The raw, majestic figures of Greek mythology can give us clues to this ancient picture consciousness: Ouranos, meaning “Heaven,” the sky god, castrated by his son Chronos meaning “Time,” who in turn ate many of his own infant children, one of whom was Zeus meaning “Law,” saved by his mother Rhea meaning “Flow,” as she wrapped a stone instead of baby Zeus in swaddling clothes as the next morsel for her cannibalistic husband. Then a new generation arose as Zeus the lawgiver, while finding so many mortal women irresistible, also raged at Prometheus, meaning “Forethought,” and chained him to the mountain rock for stealing the divine fire and giving it to such undeserving creatures as mortal human beings.
In Greek myth as well as in other creation myths, there is a progression from higher gods or beings down to lesser ones, and finally, specific human tribes make their appearance as the “fallen ones.” The humble earth is seen as a “dumping ground” of misery and suffering, while “paradise lost” is some stupendous realm beyond the earthly, which human beings have a deep memory of losing, and long to regain. As Rudolf Steiner describes it, the ancient Hindus, for example, were “homesick” in the physical world and sought ways to return to the nirvana of their original spiritual state. But in the region of Greece, in the 7th century BC there was to be yet another “fall” for humankind-this time, the extinction of that ancient clairvoyant picture consciousness and its replacement by a new faculty of soul we modern people would recognize as independent thinking. Steiner indicates the positive reason for this extinction:
“As long as the human soul conceives world [and cosmic] phenomena through pictures, it feels itself intimately bound up with them. The soul feels itself in this phase to be a member of the world [and cosmic] organism; it does not think of itself as an independent entity separated from this organism. As pure pictureless thought awakens in the human soul, the soul begins to feel its separation from the world [and universe]. Thought becomes the soul's educator for independence.” (p.6)
As human thought begins to separate out from its cosmic mythological source and philosophy is born to gain it back, the first inklings of an independent ego consciousness also form. It is interesting to note how this spiritual impulse is permeating other cultures at this time, circa 600 BC. In India, Guatama Buddha is teaching the ways of compassion and how to quench the desire for incarnation. So why should he bother with philosophy, which would lead to an even deeper entrapment in the physical world of “Maya,” or illusion? To the Hindu, it was bad enough to be physically incarnated in this world of illusion; to fall even further by mentally incarnating as well was too much for Eastern spirituality to bear.
But over in Israel, the Hebrews with their god Jehovah, whose name means the “I am,” were about to come out of the Babylonian captivity. The prophet Daniel had just initiated the Magi, who would seek the “Golden Star,” i.e. the reincarnated Zarathustra in the Solomon Jesus of the Matthew Gospel. And the Mosaic Law continued its development of individual responsibility for moral actions in those Hebrews who tried to follow the dictates of the Torah, including the Ten Commandments. The Greeks and Hebrews both placed a great value on existence in the physical world, while their Eastern counterparts did not. In this light, then, the birth of philosophy cannot be separated from the birth of Christianity in that both “organisms” focus on the world of Becoming: metamorphoses of the soul, transformations of the spirit, evolution in both mental and moral consciousness, while Eastern religious conceptions remain satisfied with the static, unchanging world of spiritual Being.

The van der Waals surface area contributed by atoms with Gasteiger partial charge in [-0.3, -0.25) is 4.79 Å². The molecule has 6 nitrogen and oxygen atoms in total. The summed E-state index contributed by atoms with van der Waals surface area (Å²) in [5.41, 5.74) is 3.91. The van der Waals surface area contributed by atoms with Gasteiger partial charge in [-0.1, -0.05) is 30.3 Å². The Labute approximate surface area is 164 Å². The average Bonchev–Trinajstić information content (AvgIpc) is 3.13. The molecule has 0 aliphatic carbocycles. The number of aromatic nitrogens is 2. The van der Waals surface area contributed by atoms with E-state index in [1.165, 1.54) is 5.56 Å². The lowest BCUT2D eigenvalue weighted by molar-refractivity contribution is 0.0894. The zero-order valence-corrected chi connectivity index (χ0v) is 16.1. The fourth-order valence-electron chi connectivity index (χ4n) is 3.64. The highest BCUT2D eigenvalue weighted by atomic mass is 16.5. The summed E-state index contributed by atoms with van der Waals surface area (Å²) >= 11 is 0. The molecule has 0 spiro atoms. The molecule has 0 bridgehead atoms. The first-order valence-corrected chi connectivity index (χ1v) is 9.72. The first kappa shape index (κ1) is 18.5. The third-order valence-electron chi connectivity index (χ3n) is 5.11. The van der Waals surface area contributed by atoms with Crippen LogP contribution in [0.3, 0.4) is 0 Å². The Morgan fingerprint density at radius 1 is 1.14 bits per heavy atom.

Over the 25 century life-span of philosophy, Rudolf Steiner characterizes four distinct phases of development in time periods lasting approximately 6 or 7 centuries. Each phase shows a kind of tandem relationship between thought and ego-consciousness, and because there are two contrasting figures of Greek mythology who express this relationship so well, I wish to characterize them before delineating the four periods of philosophy. The two figures appear in Aeschylus' play “Prometheus Bound,” and they are: Prometheus and Io.
Prometheus, whose name means “forethought,” or “he who thinks ahead,” is a figure whom Steiner refers to as the Greek Lucifer. Prometheus awakened a consciousness in humans that was too dangerous in the eyes of Zeus, so Zeus had Prometheus chained to a rock in the Caucasus mountains. But Prometheus is patient, for he knows a secret that is not known to Zeus. In the future, Zeus will lie with a mortal woman, Io, and she will give birth to a son, who will start a line of descent leading to the birth of Hercules or Heracles, meaning “he who is called by Hera.” This great hero, whom Steiner indicates is a portent of Christ Jesus, will grow up to succeed Zeus in his position of authority as Law-giver in the heavens. Heracles will also kill the vulture that eats Prometheus' liver, and then liberate the great Greek Lucifer.